To make it more complex, I feel that as we begin to want to ‘deconstruct’ and to understand how deconstruction may work in the world, we must confront the fact that there is no ‘outside.’ Many spiritual people approach the world through the idea of ‘transcendence.’ Indeed, the enlightenment project of the western world in the colonial period, has continued to emphasize this mode of expansion and conquering and overrunning as the modus operandi of capitalism and globalization. I, for one, love contact with difference. However, not all of whatever we contact, is pleasurable, desirable, and/or necessary. But in normal US American, European and Japanese worlds, touring and co-opting others’ ways and other countries is a given. It is a privilege. It has never entered our mind that the locals do not want us there.
Our assumption of eternal identities and histories, and of ethnically and racially categorized nations and cultures, is in fact, a dangerous and very limited way of living and seeing and judging. Cultures are not static. Cultures move and change and grow and adapt. There are some that move faster than others. Movement, is not always positive. In the first world, movement and change is a hidden tactic of domination. As this kind of thinking dominates, then actions such as displacement and destruction are normalized. It is ‘normal’ to move and change. We say things like ‘get over it, it’s time.’ Or we get tired of a certain place and we move and say ‘it’s time for a change.’ Just for the fun of it. When we were infants, we did not say these things. We have learned to say and think these things in particular cultures. Then we assume it’s ‘human’ and ‘good’ and ‘natural.’ Just because something is familiar and forceful in our lives, does not mean it is good or having to do with human nature. Just because many or even most people think and do it, doesn’t mean it is ‘human nature’ and therefore ‘good.’
The map of the world that we live in today, is politically structured through centuries of violence and subjugation. All of the strongest nations were built through some form of slavery and exploitation, marginalization and destruction of pre-existing cultures and peoples. There is no ‘prettiness’ about it. Our beautiful buildings and cultures and things are, in fact, based on blood and fire and mutilation, tears and grief and the labor of others. The people who enjoy the fruits of the most beautiful things on our planet have done the most exploiting.
Europe, the United States, China, Japan, the Middle Eastern and Eurasian regions, the African continent, and Latin American regions, are fraught with tensions of memory and displacement. Many people around the world think that this is because brown people are ‘by nature’ more violent or troubled or poor. However, more and more people have begun to wake up to the historical roots of our maps. They are fictitious and based on violence. Anyone who has visited Latin America, the Middle East, Transcaucasia and Eastern Europe, China and the African continent, and who have studied and have spoken with elders and the young, will understand the tension and troubles that are the present. These tensions and troubles are from the domination of foreign and local links that have visited them through history.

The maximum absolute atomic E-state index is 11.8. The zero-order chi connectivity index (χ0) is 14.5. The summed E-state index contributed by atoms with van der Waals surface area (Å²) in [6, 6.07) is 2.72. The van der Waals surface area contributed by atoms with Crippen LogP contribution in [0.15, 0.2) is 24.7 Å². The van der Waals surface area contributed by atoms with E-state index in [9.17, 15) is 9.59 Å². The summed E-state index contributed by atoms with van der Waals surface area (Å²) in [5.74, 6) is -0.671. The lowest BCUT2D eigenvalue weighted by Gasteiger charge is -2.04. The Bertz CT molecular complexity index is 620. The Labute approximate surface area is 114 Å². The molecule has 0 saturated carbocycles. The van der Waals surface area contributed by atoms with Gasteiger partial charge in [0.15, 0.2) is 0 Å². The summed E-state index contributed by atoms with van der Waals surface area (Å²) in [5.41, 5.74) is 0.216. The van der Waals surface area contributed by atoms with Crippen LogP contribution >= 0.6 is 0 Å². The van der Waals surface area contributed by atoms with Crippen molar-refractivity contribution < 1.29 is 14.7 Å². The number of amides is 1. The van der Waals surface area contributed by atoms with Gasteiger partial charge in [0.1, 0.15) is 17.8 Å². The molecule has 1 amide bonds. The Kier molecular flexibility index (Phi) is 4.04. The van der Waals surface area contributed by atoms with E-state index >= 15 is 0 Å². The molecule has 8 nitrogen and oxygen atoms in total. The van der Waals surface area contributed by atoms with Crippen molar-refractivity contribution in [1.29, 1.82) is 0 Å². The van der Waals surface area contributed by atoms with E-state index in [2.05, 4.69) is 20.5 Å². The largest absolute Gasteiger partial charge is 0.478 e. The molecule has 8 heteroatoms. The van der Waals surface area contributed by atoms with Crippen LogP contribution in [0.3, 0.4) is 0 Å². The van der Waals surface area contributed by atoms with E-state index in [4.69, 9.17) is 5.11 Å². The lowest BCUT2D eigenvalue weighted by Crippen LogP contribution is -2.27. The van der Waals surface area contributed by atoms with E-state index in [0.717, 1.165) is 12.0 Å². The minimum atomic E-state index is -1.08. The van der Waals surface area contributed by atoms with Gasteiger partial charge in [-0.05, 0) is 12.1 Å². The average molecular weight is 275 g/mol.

We have asked for peace and yet peace seems far. There cannot be peace unless our maps begin to dislodge themselves from the intention of maps and map-making. Linked with control and boundaries, isolation and manage-ability, coercion and exploitation, these maps are just continual reminders of the fictions that the most dominant elites of the world, want us to proceed from. It is no wonder that others want to violently destroy the figures drawn on these maps and the separations and hierarchies forced upon them. Our imagination of ourselves and the world are castles of ignorance.
For us to move into new realms of cooperation, compassion, wisdom, ethical actions of difference, new forms of education based on the ignorance-eradicating processes in continual modes (because life continues and so must its processes), where will we begin the path toward it? In what ways? Of course there are many who are already doing the work toward this. There is no one way or one action. Indeed, ideology is a huge problem. Not everything is an ideology. Some have claimed that ‘freedom’ is an ideology. If this is the case, then we know our road ahead will be clashes of ideologies. If we do not think in terms of warfare and universalizing ideology as some natural force, where can each of us begin the work. First we must understand that we must do individual transformation. But this cannot be something that we rest on. We must do our work in communities and movements.
The map of our minds, the map of our communities, and the map of the world, must shift. We’ve gotten ourselves here–from our ancestors to the present. We can move out of it. How long will we live in exile from ourselves, each other? That is what colonialism and nation-states have done for us. Some of it has been good and necessary. The processes, however, of mutilating our pasts and our communities, have been unnecessary. What forms of self-governance must we construct? Painstaking it may be, but what are the choices? What are you living for?